It’s no secret that reviews are plastered across the internet, whether they be videos, written columns, or even a series of GIF images that sums up the subject in question — odds are you’ve watched or read one about that new movie or video game, and probably didn’t agree with the reviewer for various reasons.
Reviews aren’t always right, they aren’t always objective, and they aren’t always helpful — sometimes, they are just downright entertaining (and that’s not a bad thing).
But the question that always kicks up while watching one of these reviews focused on entertaining the audience is pretty obvious: Am I receiving information that helps me understand if I should buy the product?
For the video game industry, reviews have always been a standard category on any website covering them. Sites such as Polgyon, IGN and Kotaku have always reviewed games, and so they’ve always been crucial to gamers’ decisions on whether or not to purchase a game. Typically, these reviews serve as a “buyer’s guide” for readers/viewers. But now? This “buyer’s guide” mentality is starting to change based on how reviewers cover video games.
Similar to movie reviews, most video game reviews originally provided a score based on a 1-5 or 1-10 scale. This encompassed elements like gameplay, narrative, sound design, and graphics, which were points of analysis by which all could critique the video game in question. Sure, many disagreed with the scores on occasion, but at least there was a set of standard criteria which everyone could understand.
Over the last few years as more video game content has taken to the web, these specific criteria have started fade away in favor of a different, more entertaining approach — some of which don’t really serve as the traditional “buyer’s guide” consumers are looking for.
It’s interesting to watch online franchises like Hot Pepper Game Reviews next to movie reviews on YouTube though, who tend to stick to the same evaluative categories across the board regardless of the reviewer: characters, plot, script, theme, music, and special effects.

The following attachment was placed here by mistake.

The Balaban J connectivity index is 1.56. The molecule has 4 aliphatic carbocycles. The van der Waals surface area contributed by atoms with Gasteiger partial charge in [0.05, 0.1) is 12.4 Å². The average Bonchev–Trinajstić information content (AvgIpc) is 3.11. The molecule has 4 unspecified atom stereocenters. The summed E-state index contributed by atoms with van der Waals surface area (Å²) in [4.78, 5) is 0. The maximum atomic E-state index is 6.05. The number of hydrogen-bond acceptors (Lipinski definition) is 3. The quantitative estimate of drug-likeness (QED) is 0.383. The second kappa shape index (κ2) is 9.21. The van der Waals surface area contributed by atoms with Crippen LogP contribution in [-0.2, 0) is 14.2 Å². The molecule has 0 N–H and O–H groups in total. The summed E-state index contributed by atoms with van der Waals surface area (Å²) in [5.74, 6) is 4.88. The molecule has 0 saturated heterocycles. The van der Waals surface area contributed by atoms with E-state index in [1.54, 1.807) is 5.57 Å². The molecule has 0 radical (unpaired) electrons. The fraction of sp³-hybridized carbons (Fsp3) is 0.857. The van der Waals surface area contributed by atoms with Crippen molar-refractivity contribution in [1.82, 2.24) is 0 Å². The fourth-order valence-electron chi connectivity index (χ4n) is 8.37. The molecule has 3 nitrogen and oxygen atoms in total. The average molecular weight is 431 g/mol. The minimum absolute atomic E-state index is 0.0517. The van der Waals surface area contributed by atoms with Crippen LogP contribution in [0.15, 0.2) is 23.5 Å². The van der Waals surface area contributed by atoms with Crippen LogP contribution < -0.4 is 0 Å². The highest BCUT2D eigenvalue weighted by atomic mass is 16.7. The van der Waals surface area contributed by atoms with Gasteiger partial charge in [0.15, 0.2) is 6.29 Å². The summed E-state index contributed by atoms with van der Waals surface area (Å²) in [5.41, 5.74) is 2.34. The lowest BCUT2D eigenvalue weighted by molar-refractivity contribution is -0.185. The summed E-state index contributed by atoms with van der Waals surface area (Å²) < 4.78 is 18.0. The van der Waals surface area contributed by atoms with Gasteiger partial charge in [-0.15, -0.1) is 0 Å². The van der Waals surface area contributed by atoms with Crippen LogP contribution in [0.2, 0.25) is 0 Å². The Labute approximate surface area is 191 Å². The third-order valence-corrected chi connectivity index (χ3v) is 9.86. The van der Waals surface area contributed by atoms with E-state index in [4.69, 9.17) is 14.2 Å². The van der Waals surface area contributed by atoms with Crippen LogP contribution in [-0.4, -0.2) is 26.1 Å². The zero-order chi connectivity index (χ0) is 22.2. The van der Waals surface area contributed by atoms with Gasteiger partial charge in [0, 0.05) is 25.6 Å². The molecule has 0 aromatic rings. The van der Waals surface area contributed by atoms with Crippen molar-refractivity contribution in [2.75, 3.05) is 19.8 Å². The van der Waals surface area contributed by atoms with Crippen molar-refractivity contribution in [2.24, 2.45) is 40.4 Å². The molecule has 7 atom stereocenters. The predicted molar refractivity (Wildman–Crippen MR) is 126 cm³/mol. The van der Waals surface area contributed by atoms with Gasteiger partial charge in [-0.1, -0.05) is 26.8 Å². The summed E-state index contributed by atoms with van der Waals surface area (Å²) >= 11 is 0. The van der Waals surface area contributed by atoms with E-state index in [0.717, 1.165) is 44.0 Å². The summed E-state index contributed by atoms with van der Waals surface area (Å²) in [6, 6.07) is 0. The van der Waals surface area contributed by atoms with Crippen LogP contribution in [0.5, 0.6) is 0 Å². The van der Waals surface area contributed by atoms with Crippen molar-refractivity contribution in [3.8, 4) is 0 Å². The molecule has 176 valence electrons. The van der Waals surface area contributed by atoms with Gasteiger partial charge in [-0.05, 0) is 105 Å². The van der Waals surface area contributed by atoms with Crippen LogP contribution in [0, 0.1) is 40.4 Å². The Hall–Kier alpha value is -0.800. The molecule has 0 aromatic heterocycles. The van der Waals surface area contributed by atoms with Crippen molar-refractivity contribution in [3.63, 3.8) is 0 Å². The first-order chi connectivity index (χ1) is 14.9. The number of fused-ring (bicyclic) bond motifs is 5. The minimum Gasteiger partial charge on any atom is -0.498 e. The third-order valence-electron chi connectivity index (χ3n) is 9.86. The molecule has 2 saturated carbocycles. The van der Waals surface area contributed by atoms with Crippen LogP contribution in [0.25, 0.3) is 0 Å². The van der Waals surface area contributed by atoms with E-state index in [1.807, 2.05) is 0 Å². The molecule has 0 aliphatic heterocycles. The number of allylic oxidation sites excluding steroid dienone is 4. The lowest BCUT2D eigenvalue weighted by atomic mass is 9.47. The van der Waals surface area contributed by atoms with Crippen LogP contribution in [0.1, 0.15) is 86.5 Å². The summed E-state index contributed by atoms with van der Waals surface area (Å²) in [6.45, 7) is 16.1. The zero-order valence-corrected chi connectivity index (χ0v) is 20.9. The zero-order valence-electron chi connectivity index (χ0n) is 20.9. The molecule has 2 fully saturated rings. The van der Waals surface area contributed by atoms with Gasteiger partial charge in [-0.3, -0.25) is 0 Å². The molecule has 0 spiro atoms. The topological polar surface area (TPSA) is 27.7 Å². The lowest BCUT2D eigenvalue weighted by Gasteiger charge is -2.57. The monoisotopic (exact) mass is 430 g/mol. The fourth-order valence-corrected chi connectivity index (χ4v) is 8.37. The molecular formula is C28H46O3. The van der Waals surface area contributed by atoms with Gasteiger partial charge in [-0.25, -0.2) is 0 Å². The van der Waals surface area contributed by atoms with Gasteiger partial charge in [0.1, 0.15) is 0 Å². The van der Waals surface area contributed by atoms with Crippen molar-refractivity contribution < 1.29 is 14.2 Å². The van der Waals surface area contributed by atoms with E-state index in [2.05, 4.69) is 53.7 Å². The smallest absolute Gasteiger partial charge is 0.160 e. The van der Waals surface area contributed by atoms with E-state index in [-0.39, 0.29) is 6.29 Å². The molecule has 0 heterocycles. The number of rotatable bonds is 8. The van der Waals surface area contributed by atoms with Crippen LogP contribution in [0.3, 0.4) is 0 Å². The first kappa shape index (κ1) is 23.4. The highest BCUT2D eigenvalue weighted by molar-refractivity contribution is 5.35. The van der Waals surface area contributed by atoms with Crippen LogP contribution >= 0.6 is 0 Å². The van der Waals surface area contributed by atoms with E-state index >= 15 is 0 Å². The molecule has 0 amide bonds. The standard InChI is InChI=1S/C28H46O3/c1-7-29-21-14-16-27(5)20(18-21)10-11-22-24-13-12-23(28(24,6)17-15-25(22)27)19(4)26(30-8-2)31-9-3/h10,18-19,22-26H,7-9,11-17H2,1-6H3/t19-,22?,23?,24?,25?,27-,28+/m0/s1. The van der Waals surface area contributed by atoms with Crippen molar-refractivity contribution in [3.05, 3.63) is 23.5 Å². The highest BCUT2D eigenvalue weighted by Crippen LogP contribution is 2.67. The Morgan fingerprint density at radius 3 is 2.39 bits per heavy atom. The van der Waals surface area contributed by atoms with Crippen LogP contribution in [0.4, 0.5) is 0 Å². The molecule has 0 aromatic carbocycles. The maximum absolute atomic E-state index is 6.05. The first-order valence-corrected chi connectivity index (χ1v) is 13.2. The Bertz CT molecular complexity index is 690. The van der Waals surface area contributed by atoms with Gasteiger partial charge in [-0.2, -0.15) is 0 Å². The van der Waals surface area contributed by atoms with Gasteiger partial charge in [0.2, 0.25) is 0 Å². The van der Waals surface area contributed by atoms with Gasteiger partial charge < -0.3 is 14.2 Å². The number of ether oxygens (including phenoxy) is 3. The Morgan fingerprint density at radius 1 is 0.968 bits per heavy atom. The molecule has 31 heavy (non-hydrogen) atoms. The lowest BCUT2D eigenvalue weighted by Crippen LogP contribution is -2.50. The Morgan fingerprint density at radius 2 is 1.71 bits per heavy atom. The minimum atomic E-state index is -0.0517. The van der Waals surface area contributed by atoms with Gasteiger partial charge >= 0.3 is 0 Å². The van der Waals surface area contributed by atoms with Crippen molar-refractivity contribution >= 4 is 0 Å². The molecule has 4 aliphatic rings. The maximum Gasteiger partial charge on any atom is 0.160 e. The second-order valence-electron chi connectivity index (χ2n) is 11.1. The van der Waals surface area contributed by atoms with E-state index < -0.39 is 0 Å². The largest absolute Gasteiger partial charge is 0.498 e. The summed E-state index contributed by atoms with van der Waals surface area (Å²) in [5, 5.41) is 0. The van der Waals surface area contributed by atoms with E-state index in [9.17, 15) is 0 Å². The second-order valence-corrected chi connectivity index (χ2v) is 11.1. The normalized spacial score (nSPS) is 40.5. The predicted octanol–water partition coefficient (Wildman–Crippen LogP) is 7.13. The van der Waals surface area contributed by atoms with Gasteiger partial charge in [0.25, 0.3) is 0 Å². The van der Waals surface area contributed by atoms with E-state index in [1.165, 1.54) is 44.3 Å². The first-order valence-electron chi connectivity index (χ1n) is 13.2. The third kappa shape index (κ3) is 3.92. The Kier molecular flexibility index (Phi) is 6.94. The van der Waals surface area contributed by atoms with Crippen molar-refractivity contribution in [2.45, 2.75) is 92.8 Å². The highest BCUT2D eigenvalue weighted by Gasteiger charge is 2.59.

So why don’t video game reviewers follow a formula, too?
One of the key differences is audience — who are now guided more towards popular personalities within the gaming industry like Jim Sterling or Angry Joe — mainly due to the level of entertainment they place on top of their review. And while many of these personalities tend to dish out a final review score on the scale of 1-5 or 1-10, they follow different criteria based on their personal opinion of the game.
It’s also important to understand that video games, unlike movies, tend to have a wider variety of content within them. Every movie features a cast of characters, a plot, a script, a theme, a musical score, and special effects — while every video game has the potential to be entirely different by choosing to incorporate a variety standard concepts. Certainly movies have different genres, but the basic developmental process remains the same. With video games, this development process can vary depending on the studio involved and the game that they’re trying to create. Some games like The Witcher 3: Wild Hunt focus on a longer, more open world experience. Others, like Call of Duty, focus on a more contained, on-the-rails type experience — and while each can be evaluated according to the same criteria, they may yield different results to different players who enjoy different kinds of experiences.
And maybe this is why we’re seeing a wide variety of review styles across the video game industry. While every game could be judged by the same standards in broad categories, many prefer to have them formatted to their own standard — which is why it’s important for you to develop a group of reviewers who evaluate like you.
Video game reviews are certainly more useless than the structured movie reviews, but if you find a critic who shares a similar mindset when approaching reviews, you might just stumble across the most valuable “buyer’s guide” out there.